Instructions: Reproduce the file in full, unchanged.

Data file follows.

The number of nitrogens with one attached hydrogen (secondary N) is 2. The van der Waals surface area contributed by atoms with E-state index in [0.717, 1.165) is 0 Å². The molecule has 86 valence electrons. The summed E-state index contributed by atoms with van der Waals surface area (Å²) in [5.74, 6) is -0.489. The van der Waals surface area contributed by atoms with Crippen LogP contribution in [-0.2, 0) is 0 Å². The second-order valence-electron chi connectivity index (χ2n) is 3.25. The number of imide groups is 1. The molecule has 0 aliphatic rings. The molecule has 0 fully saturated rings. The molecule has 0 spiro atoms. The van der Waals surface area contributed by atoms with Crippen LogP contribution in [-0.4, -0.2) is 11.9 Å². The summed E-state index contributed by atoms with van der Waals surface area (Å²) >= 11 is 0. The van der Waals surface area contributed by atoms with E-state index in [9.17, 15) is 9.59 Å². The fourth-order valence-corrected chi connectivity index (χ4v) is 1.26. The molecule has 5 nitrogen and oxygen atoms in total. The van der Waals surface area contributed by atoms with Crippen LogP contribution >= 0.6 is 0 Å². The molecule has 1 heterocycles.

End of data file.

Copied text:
The number of nitrogens with one attached hydrogen (secondary N) is 2. The van der Waals surface area contributed by atoms with E-state index in [0.717, 1.165) is 0 Å². The molecule has 86 valence electrons. The summed E-state index contributed by atoms with van der Waals surface area (Å²) in [5.74, 6) is -0.489. The van der Waals surface area contributed by atoms with Crippen LogP contribution in [-0.2, 0) is 0 Å². The second-order valence-electron chi connectivity index (χ2n) is 3.25. The number of imide groups is 1. The molecule has 0 aliphatic rings. The molecule has 0 fully saturated rings. The molecule has 0 spiro atoms. The van der Waals surface area contributed by atoms with Crippen LogP contribution in [-0.4, -0.2) is 11.9 Å². The summed E-state index contributed by atoms with van der Waals surface area (Å²) >= 11 is 0. The van der Waals surface area contributed by atoms with E-state index in [9.17, 15) is 9.59 Å². The fourth-order valence-corrected chi connectivity index (χ4v) is 1.26. The molecule has 5 nitrogen and oxygen atoms in total. The van der Waals surface area contributed by atoms with Crippen LogP contribution >= 0.6 is 0 Å². The molecule has 1 heterocycles.